Demand for rental housing highest in Yorkshire as Sheffield property market remains red hot

Demand for private rented housing in Yorkshire is the highest in England and Wales according to a new survey.

Monday, 13th September 2021, 12:31 pm

Two thirds of private landlords in the region reported that demand for their properties by tenants increased in the second quarter of 2021. This compares with an average of 39 per cent of landlords across the country reporting an increase in demand.

The survey for the National Residential Landlords Association shows that although 13 per cent of landlords in Yorkshire plan to increase the number of properties they rent out over the next year, 20 per cent plan to cut the number of homes they have.

This supports figures from the Royal Institution of Chartered Surveyors which shows that the demand for private rented housing in the region is outstripping supply as the Sheffield property market continues to soar. City prices are now around 13% higher than when the pandemic began and some homes are selling for £30,000 above the asking price.

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A row of To Let estate agent signs placed outside houses

The strong demand for rental homes is one result of the COVID restrictions’ relaxation, a more buoyant economic outlook and a continued pattern of tenants leaving London as the trend towards home working continues. Just over half of landlords in central London reported a fall in tenant demand with only 15 per cent of landlords saying it had increased.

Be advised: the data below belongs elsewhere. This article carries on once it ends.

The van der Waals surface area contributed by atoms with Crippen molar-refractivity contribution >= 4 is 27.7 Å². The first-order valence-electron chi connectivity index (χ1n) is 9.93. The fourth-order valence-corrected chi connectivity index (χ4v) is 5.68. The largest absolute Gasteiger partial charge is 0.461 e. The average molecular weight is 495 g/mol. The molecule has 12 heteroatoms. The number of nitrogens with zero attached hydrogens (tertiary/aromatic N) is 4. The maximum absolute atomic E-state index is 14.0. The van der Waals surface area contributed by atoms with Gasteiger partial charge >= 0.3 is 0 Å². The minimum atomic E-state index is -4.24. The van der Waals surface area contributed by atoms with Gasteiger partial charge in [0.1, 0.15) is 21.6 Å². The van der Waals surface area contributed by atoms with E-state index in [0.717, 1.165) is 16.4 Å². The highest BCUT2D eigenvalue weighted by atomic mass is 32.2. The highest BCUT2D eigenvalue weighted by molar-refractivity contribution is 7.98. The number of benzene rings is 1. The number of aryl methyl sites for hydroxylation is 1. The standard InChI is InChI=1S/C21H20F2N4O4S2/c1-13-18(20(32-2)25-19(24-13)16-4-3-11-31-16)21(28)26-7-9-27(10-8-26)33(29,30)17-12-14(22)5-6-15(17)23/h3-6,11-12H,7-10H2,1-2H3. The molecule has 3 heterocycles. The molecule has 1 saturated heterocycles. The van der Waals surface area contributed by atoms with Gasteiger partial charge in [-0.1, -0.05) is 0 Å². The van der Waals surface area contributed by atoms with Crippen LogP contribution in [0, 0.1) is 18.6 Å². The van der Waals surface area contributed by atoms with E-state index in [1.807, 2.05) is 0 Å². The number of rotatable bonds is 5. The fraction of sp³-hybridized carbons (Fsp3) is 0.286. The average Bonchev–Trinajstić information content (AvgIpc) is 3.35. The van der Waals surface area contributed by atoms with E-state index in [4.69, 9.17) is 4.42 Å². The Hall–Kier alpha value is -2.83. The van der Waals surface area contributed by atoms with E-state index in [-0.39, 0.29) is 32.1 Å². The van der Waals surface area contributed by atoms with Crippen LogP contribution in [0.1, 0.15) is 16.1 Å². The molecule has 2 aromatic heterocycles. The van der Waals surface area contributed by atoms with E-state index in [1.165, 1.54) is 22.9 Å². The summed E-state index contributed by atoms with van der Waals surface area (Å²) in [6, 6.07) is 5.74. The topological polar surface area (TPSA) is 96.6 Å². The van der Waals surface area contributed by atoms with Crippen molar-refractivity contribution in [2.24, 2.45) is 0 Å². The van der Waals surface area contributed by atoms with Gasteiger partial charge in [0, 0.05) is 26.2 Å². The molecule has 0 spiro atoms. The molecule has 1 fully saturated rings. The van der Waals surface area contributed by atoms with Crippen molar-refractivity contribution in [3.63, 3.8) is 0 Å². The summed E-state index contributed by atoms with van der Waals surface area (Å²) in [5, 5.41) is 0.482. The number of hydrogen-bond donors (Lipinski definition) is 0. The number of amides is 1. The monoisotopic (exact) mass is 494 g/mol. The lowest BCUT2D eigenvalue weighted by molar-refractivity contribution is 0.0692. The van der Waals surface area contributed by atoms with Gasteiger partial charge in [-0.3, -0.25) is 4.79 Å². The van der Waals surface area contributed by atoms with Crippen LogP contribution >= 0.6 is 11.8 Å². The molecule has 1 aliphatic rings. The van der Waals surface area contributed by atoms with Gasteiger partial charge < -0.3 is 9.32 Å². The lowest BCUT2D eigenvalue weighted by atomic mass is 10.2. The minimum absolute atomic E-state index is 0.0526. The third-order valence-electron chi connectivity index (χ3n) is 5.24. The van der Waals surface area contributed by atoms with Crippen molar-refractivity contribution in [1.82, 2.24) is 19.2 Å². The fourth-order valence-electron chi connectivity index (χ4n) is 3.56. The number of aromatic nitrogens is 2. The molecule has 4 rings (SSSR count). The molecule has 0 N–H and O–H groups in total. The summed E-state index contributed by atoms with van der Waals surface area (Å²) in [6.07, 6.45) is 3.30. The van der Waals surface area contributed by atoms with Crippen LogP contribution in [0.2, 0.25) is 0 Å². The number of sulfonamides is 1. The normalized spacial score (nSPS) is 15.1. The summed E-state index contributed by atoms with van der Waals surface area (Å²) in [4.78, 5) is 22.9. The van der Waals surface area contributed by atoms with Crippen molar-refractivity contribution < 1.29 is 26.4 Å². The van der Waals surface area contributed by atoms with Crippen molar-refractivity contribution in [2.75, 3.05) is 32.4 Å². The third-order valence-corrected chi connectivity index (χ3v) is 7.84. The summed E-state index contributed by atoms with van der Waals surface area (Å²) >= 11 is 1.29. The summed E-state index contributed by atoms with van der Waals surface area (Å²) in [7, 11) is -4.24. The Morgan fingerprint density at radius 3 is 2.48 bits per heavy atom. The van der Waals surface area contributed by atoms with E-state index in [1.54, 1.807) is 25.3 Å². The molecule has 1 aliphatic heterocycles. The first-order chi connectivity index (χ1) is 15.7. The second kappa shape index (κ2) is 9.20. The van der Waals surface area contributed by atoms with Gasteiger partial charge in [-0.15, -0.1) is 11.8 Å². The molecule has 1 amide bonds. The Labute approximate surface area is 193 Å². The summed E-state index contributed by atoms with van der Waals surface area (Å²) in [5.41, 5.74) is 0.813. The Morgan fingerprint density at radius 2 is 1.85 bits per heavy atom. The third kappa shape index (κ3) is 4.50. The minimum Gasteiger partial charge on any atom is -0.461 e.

Nationally, the survey found that landlords reported that the demand for private rented housing has reached a five-year high.

According to the Office for National Statistics private rents across Yorkshire and The Humber increased by 1.7 per cent in the 12 months to July this year, which was below the inflation figure of 2.1 per cent.

Ruth Millington, Yorkshire and The Humber Regional Representative for the National Residential Landlords Association said: “Across Yorkshire and The Humber the supply of homes is not keeping up with fast rising demand. The only losers will be tenants as they struggle to find urgently needed rental homes. The government needs to change direction and, instead of introducing measures to deter investment in the private rented sector, it must put in place policies which encourage it.”

The figures come as new research reveals the average age of first-time buyers is increasing and predicted to reach 37 in London, and almost 35 for the rest of England by 2031.

In the next 10 years, the average home in the UK will jump by 30%, costing a staggering £323,718. For those buying now, they plan to borrow £8,635.14 from parents or grandparents

With house prices at an all-time high, showing no signs of waning, and the age of first-time buyers on the rise, the research by forecasts the change in the property market over the next decade.

Chris King, head of home insurance at, says: “Despite house prices seeing an all-time high and the average age of first-time buyers set to increase over the next ten years, it’s interesting to see that buying habits have remained similar.

"For those who are yet to buy but are planning on doing so in the future, it’s important that you take out the correct insurance policies, ensuring that both your home and contents are covered ready for when you move in, should the worst happen.”